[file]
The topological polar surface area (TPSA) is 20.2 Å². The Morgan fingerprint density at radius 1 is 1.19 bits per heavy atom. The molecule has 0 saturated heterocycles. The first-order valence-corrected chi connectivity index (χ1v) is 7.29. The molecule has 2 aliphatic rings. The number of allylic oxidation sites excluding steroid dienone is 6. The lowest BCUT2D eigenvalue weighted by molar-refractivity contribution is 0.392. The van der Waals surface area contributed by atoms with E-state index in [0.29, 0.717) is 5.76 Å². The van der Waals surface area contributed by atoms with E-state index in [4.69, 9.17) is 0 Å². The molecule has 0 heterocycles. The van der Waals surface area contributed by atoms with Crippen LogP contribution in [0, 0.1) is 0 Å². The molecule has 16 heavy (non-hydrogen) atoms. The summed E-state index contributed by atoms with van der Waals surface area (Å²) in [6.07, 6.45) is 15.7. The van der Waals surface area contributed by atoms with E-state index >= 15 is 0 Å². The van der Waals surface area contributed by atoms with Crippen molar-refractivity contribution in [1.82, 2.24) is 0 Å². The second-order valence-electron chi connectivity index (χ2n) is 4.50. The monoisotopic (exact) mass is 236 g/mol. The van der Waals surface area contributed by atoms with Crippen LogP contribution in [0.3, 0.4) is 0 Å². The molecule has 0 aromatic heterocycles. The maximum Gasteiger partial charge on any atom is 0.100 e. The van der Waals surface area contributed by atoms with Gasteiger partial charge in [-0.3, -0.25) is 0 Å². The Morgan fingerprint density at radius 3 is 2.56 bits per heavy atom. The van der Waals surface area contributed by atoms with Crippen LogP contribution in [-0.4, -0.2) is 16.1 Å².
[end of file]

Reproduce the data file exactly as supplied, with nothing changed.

The topological polar surface area (TPSA) is 20.2 Å². The Morgan fingerprint density at radius 1 is 1.19 bits per heavy atom. The molecule has 0 saturated heterocycles. The first-order valence-corrected chi connectivity index (χ1v) is 7.29. The molecule has 2 aliphatic rings. The number of allylic oxidation sites excluding steroid dienone is 6. The lowest BCUT2D eigenvalue weighted by molar-refractivity contribution is 0.392. The van der Waals surface area contributed by atoms with E-state index in [0.29, 0.717) is 5.76 Å². The van der Waals surface area contributed by atoms with E-state index in [4.69, 9.17) is 0 Å². The molecule has 0 heterocycles. The van der Waals surface area contributed by atoms with Crippen LogP contribution in [0, 0.1) is 0 Å². The molecule has 16 heavy (non-hydrogen) atoms. The summed E-state index contributed by atoms with van der Waals surface area (Å²) in [6.07, 6.45) is 15.7. The van der Waals surface area contributed by atoms with E-state index >= 15 is 0 Å². The van der Waals surface area contributed by atoms with Crippen molar-refractivity contribution in [1.82, 2.24) is 0 Å². The second-order valence-electron chi connectivity index (χ2n) is 4.50. The monoisotopic (exact) mass is 236 g/mol. The van der Waals surface area contributed by atoms with Crippen LogP contribution in [0.3, 0.4) is 0 Å². The molecule has 0 aromatic heterocycles. The maximum Gasteiger partial charge on any atom is 0.100 e. The van der Waals surface area contributed by atoms with Gasteiger partial charge in [-0.3, -0.25) is 0 Å². The Morgan fingerprint density at radius 3 is 2.56 bits per heavy atom. The van der Waals surface area contributed by atoms with Crippen LogP contribution in [-0.4, -0.2) is 16.1 Å².